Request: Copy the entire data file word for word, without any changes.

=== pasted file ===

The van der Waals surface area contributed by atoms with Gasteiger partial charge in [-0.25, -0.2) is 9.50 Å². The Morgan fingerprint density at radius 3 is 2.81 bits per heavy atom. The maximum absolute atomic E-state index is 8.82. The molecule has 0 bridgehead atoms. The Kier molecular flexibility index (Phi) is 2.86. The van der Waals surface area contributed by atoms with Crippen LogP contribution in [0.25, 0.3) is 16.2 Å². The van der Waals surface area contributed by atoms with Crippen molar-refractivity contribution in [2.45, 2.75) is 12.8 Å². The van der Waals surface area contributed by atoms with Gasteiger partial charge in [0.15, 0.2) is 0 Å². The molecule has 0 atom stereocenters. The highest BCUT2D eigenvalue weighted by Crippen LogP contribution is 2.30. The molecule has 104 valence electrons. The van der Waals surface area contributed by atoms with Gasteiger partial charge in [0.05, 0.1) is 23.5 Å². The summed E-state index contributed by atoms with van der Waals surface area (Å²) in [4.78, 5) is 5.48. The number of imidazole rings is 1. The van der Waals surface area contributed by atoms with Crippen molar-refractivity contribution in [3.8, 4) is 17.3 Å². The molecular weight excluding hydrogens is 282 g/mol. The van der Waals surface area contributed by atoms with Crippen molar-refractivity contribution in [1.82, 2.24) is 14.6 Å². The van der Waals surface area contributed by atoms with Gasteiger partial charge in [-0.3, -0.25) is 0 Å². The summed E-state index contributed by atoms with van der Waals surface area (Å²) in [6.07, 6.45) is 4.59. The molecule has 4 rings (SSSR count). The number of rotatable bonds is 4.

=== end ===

The van der Waals surface area contributed by atoms with Gasteiger partial charge in [-0.25, -0.2) is 9.50 Å². The Morgan fingerprint density at radius 3 is 2.81 bits per heavy atom. The maximum absolute atomic E-state index is 8.82. The molecule has 0 bridgehead atoms. The Kier molecular flexibility index (Phi) is 2.86. The van der Waals surface area contributed by atoms with Crippen LogP contribution in [0.25, 0.3) is 16.2 Å². The van der Waals surface area contributed by atoms with Crippen molar-refractivity contribution in [2.45, 2.75) is 12.8 Å². The van der Waals surface area contributed by atoms with Gasteiger partial charge in [0.15, 0.2) is 0 Å². The molecule has 0 atom stereocenters. The highest BCUT2D eigenvalue weighted by Crippen LogP contribution is 2.30. The molecule has 104 valence electrons. The van der Waals surface area contributed by atoms with Gasteiger partial charge in [0.05, 0.1) is 23.5 Å². The summed E-state index contributed by atoms with van der Waals surface area (Å²) in [4.78, 5) is 5.48. The number of imidazole rings is 1. The van der Waals surface area contributed by atoms with Crippen molar-refractivity contribution in [3.8, 4) is 17.3 Å². The molecular weight excluding hydrogens is 282 g/mol. The van der Waals surface area contributed by atoms with Crippen molar-refractivity contribution in [1.82, 2.24) is 14.6 Å². The van der Waals surface area contributed by atoms with Gasteiger partial charge in [-0.3, -0.25) is 0 Å². The summed E-state index contributed by atoms with van der Waals surface area (Å²) in [6.07, 6.45) is 4.59. The molecule has 4 rings (SSSR count). The number of rotatable bonds is 4.